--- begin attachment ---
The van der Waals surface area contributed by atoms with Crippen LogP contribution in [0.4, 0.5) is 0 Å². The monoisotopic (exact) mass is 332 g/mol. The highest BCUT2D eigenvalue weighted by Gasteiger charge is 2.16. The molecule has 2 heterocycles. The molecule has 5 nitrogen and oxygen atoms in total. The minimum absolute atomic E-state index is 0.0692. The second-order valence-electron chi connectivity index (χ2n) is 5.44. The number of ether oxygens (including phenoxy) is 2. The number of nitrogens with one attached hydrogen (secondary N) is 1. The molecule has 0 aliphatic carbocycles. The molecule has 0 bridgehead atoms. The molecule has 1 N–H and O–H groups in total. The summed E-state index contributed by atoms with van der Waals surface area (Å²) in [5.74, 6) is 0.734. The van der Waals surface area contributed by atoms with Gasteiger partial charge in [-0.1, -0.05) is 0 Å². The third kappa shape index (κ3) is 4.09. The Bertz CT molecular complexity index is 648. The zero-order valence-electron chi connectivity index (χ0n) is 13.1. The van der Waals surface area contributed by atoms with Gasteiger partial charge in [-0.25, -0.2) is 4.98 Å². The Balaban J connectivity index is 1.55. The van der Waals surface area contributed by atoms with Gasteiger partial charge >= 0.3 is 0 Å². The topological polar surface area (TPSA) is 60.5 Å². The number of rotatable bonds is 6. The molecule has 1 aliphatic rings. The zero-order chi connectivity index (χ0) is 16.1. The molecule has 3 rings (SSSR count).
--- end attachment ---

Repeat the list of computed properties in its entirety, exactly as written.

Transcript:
The van der Waals surface area contributed by atoms with Crippen LogP contribution in [0.4, 0.5) is 0 Å². The monoisotopic (exact) mass is 332 g/mol. The highest BCUT2D eigenvalue weighted by Gasteiger charge is 2.16. The molecule has 2 heterocycles. The molecule has 5 nitrogen and oxygen atoms in total. The minimum absolute atomic E-state index is 0.0692. The second-order valence-electron chi connectivity index (χ2n) is 5.44. The number of ether oxygens (including phenoxy) is 2. The number of nitrogens with one attached hydrogen (secondary N) is 1. The molecule has 0 aliphatic carbocycles. The molecule has 0 bridgehead atoms. The molecule has 1 N–H and O–H groups in total. The summed E-state index contributed by atoms with van der Waals surface area (Å²) in [5.74, 6) is 0.734. The van der Waals surface area contributed by atoms with Gasteiger partial charge in [-0.1, -0.05) is 0 Å². The third kappa shape index (κ3) is 4.09. The Bertz CT molecular complexity index is 648. The zero-order valence-electron chi connectivity index (χ0n) is 13.1. The van der Waals surface area contributed by atoms with Gasteiger partial charge in [-0.25, -0.2) is 4.98 Å². The Balaban J connectivity index is 1.55. The van der Waals surface area contributed by atoms with Gasteiger partial charge >= 0.3 is 0 Å². The topological polar surface area (TPSA) is 60.5 Å². The number of rotatable bonds is 6. The molecule has 1 aliphatic rings. The zero-order chi connectivity index (χ0) is 16.1. The molecule has 3 rings (SSSR count).